In a speech to the Hoover Institution on Monday, Senator McCain promised that if elected, within his first year in office he "will call a summit of the world's democracies" in an effort to promote a new international organization: the League of Democracies.
Here's how McCain described it:
. . . We should go further and start bringing democratic peoples and nations from around the world into one common organization, a worldwide League of Democracies. This would not be like the universal-membership and failed League of Nations' of Woodrow Wilson but much more like what Theodore Roosevelt envisioned: like-minded nations working together in the cause of peace. The new League of Democracies would form the core of an international order of peace based on freedom. It could act where the UN fails to act, to relieve human suffering in places like Darfur. It could join to fight the AIDS epidemic in sub-Saharan Africa and fashion better policies to confront the crisis of our environment. . . . It could bring concerted pressure to bear on tyrants in Burma or Zimbabwe, with or without Moscow's and Beijing's approval. It could unite to impose sanctions on Iran and thwart its nuclear ambitions. . . .
"This League of Democracies would not supplant the United Nations or other international organizations. It would complement them. But it would be the one organization where the world's democracies could come together to discuss problems and solutions on the basis of shared principles and a common vision of the future.
Interestingly, the response among conservative bloggers seems to have been a collective shrug. Everyone likes the idea of an organization that would marginalize the United Nations--as Poweline's John Hideraker wrote, "A league of democracies could render the U.N. more or less obsolete if it proves able to act effectively." But whether it would be able to do any such thing seems to be a cause of concern.
Over at Hot Air, Bryan writes that "McCain's League would end up replacing a Chinese veto with a French one." Instead, Bryan suggests putting together an organization that would exclude China but also "minimize France in favor of stronger democracies like Japan and India, who also happen to see the world more like we do than France does."
Captain Ed labeled the idea "conservative red meat," but he also isn't enthusiastic. "Some of the democracies [France and Germany] don't behave," he says, "it sounds like a good idea, but in reality would go almost nowhere."And Jules Crittenden is even more derisive, calling McCain's proposal the "League of Blah Blah Blah." The lack of reliable democratic partners that "give a damn and are actually willing to do something," invariably means this will "be a pretty small club," he says.
Okay, so a League of Democracies isn't going to cure the world's ills overnight. But it's certainly a step in the right direction. Undermining the United Nations is a long-term project, and a parallel, more legitimate organization that helps to erode the UN's credibility with our more internationalist allies in Europe would seem a logical next step. Forming ad hoc coalitions will continue to be this country's only real choice for confronting serious threats, but these folks are missing the point if they think that the problem will lie in the organization's ineffectiveness.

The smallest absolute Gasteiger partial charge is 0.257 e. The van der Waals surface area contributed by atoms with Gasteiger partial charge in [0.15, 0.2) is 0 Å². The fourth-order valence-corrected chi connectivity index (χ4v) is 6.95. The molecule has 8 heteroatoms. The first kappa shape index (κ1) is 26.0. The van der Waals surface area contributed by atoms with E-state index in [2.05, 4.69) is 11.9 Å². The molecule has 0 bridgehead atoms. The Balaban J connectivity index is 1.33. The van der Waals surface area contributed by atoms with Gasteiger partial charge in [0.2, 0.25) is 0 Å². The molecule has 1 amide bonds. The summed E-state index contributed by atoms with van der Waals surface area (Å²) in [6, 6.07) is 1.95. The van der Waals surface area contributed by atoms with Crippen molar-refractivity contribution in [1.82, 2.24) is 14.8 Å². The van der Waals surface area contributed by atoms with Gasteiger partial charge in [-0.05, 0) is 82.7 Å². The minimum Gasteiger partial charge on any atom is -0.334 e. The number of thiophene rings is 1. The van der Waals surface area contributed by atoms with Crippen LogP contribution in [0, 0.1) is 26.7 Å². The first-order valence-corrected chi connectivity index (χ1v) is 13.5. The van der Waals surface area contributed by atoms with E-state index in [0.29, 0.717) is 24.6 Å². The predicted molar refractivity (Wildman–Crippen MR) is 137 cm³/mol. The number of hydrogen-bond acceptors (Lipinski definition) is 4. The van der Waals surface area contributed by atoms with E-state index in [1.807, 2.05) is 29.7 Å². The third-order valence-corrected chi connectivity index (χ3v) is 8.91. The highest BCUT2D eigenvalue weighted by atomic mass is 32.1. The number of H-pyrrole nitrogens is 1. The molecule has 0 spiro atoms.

International organizations are inherently ineffective. The only institution that has preserved any measure of credibility with conservatives is NATO, and that's because it is based on collective security rather than the idea of international law. And of course the only real test that NATO has faced since the end of the Cold War, the war in Afghanistan, has shown that it, too, leaves much to be desired.
God forbid this League of Democracies ever aspired to anything more than dealing with problems that the U.N. has failed to address: Darfur, sanctioning Iran, human rights, etc. The goal here would not be to build an effective international institution that might one day serve as yet another framework for restraining the United States. Instead, it would be a symbolic organization that simultaneously undermined the United Nations, bolstered maligned democracies like Israel and Taiwan, and ostracized antidemocratic regimes like those in Beijing and Moscow. Of course, we reserve the right to take military action against Iran, or Sudan, or anyone else, with or without the support of the United Nations, or any other international institution.
Conservatives shouldn't disdain a proposed international institution because it would be ineffective. After all, the real problem with the United Nations isn't its ineffectiveness, but rather its effectiveness in coddling dictators, protecting human rights abusers, and constraining our freedom of action.